-Dogen, "Flowers Fall"
This reminds me of something I once read (again). Basically, a student asked (paraphrasing): People seek rebirth in the Pure Land so they can be sure to attain enlightenment, but if the Pure Land isn't a literal place and is instead symbolic, then why not just go straight for enlightenment? Why seek to literally be reborn in an imaginary/metaphorical place? Here is part of the reply...
In truth, all the pure and impure lands in the ten directions are like dreams and illusions; however, only when we have attained the “Illusion-like Samadhi” can we see them as illusory and false. If we have not yet reached that stage, we will still see them as real, we are still subject to their sway, we will still know sorrow and happiness, we still feel uncomfortable during the summer heat and are even bothered by such small things as mosquito and ant bites. Thus, how can we speak about things being illusory? We should realize that the Pure Land method is a wonderful expedient of the Buddha, borrowing an illusory realm of happiness to help being escape from an illusory realm of great suffering, full of obstructing conditions and dangers. Them, from that happy, peaceful, illusory realm, cultivation progresses easily and the ever-silent realm of the True Mind is swiftly attained...
One more point to bear in mind: if we speak about the Truth of Emptiness without having attained that stage (or at least reached a certain level of achievement in our practice) we certainly cannot convert others but will only end up in useless arguments and disputes. (pp. 152)
Of the two types of attachments, to existence and to emptiness, the latter is very dangerous. Both the Lankavatara and the Esoteric Adornment Sutra state:
"It is better to be attached to existence, though attachment may be as great as Mount Sumeru, than to be attached to emptiness, though attachment may be as small as a mustard seed.”
Attachment to “existence” leads to mindfulness of cause and effect, wariness of transgressions and fear of breaking the precepts, as well as to Buddha and sutra recitation and performance of good deeds. Although these actions are bound to forms and not free and liberated, they are all conducive to merits, virtues, and good roots. On the other hand, if we are attached to emptiness without having attained True Emptiness, but refuse to follow forms and cultivate merits and virtues, we will certainly sink into the cycle of birth and death. (pp.153-154)
-excerpted from the comments of Master Thich Thien Tam in Pure Land Buddhism: Dialogues with Ancient Masters (from the section "Doubts & Questions about Pure Land")
In other words, it is one thing to start a practice believing literally in the metaphors and symbols (represented here as attachment to "existence"), and after long practice, come to move beyond the dichotomy of literal/symbolic based on having realized the Truth being pointed to in the tradition (represented here as attaining True Emptiness). But to just start saying "Oh, these are all just clever systems pointing to X", without ever having developed any genuine sense or appreciation of X beyond a dry and abstract conceptual level, you will then be "too clever" to really do the practices with sincerity, especially those where you need to "buy into" the imagery or the story (this cleverness represented here as attachment to "emptiness"). Hence you are actually #$^@* out of luck and would have been better off just believing in the literal view.
I am also reminded of other things I have read, such as this from a Zen-based group known as the Buddhist Society for Compassionate Wisdom....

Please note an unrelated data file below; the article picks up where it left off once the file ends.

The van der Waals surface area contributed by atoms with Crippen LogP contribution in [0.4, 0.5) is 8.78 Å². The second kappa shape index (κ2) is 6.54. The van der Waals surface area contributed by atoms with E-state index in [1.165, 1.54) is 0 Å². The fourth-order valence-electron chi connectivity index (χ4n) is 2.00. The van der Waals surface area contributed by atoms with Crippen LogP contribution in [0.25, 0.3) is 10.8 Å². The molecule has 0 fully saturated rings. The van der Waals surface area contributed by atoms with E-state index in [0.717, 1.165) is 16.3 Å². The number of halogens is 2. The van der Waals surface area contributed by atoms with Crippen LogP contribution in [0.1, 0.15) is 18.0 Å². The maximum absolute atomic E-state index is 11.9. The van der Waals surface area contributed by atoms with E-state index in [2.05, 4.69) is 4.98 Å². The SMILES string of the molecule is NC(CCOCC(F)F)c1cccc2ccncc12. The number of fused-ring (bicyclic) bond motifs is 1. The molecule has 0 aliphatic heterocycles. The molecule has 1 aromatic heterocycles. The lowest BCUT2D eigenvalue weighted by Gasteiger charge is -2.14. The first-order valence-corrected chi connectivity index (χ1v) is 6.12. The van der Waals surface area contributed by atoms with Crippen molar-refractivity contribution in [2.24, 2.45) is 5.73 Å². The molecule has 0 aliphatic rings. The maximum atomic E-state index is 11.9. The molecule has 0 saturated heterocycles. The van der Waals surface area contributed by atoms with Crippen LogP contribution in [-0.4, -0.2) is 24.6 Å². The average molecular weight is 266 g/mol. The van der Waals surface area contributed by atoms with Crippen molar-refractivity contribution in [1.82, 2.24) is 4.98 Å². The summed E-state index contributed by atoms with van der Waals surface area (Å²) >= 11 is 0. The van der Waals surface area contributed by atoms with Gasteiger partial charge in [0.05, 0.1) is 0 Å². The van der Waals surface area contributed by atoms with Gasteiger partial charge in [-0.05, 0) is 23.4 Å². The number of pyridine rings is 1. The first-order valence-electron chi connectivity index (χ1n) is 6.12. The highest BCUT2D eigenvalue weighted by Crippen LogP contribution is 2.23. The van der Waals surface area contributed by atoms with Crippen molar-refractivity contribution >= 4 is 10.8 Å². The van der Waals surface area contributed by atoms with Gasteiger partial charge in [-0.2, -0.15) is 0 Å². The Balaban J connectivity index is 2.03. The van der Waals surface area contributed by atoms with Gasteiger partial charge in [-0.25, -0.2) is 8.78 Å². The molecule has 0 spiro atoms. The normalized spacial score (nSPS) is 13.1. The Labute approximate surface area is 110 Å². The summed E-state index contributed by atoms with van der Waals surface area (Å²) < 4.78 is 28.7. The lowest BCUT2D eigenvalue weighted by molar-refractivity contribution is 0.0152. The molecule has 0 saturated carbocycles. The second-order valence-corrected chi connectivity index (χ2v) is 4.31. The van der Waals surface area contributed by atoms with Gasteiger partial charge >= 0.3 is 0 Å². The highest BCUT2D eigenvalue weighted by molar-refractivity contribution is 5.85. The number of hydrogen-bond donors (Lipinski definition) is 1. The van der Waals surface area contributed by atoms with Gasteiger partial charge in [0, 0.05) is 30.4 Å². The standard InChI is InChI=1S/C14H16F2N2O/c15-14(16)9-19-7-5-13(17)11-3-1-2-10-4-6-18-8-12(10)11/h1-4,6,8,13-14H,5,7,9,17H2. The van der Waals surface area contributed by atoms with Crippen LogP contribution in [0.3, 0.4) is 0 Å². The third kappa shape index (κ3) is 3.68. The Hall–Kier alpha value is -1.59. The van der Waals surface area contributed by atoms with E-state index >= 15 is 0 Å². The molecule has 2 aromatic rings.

- All sentient beings are buddhas.
- Samsara is Nirvana.
- One's passions are enlightenment.
- We are an interrelated whole.
- Everyday life is the Way.
Number #3 is particularly relevant and reminiscent of the teachings of the SGI, particularly long-time President Ikeda's views. Which in turn reminds me of sayings like these...
"Form is no other than emptiness, emptiness no other than form; form is exactly emptiness, emptiness exactly form" -Heart Sutra "Each form, each particle, is a Buddha. One form is all Buddhas. All forms, all particles, are all Buddhas. All forms, sounds, scents, feelings, and phenomena are also like this, each filling all fields." -Pai-chang"Ultimately, all phenomena are contained within one's life, down to the last particle of dust. The nine mountains and the eight seas are encompassed by one's body; the sun, moon and myriad stars are contained within one's mind." -Nichiren "Each Buddha-Tathagata, as the body of the Dharmadhatu, pervades the mind of all sentient beings. This is why when your mind perceives the Buddha, it is your mind that possesses the thirty-two prominent features and the eighty secondary attributes. This mind that creates the Buddha is the mind that is the Buddha, and the wisdom of the Buddhas true, universal and ocean-like arises from this mind. This is why you should single-mindedly fix your thoughts and contemplatively examine that Buddha, that tathagata, that Arhat, that Supremely Awakened One." -The Sutra of Contemplation on the Buddha of Immeasurable Life "You have always been one with the Buddha, so do not pretend you can ATTAIN to this oneness by various practices." -Huang Po "Affliction is Bodhi and the cycle of birth and death is Nirvana" -Platform Sutra of Hui Neng "Happy is one who knows samsara and nirvana are not two." - Milarepa "Just understand that birth-and-death is itself nirvana. There is nothing such as birth and death to be avoided; there is nothing such as nirvana to be sought. Only when you realize this are you free from birth and death." - Dogen "At this moment, is there anything lacking? Nirvana is right here now before our eyes. This place is the lotus land. This body now is the Buddha." -Hakuin "The Way does not require cultivation, just don't pollute it." -Chan ancestor Mazu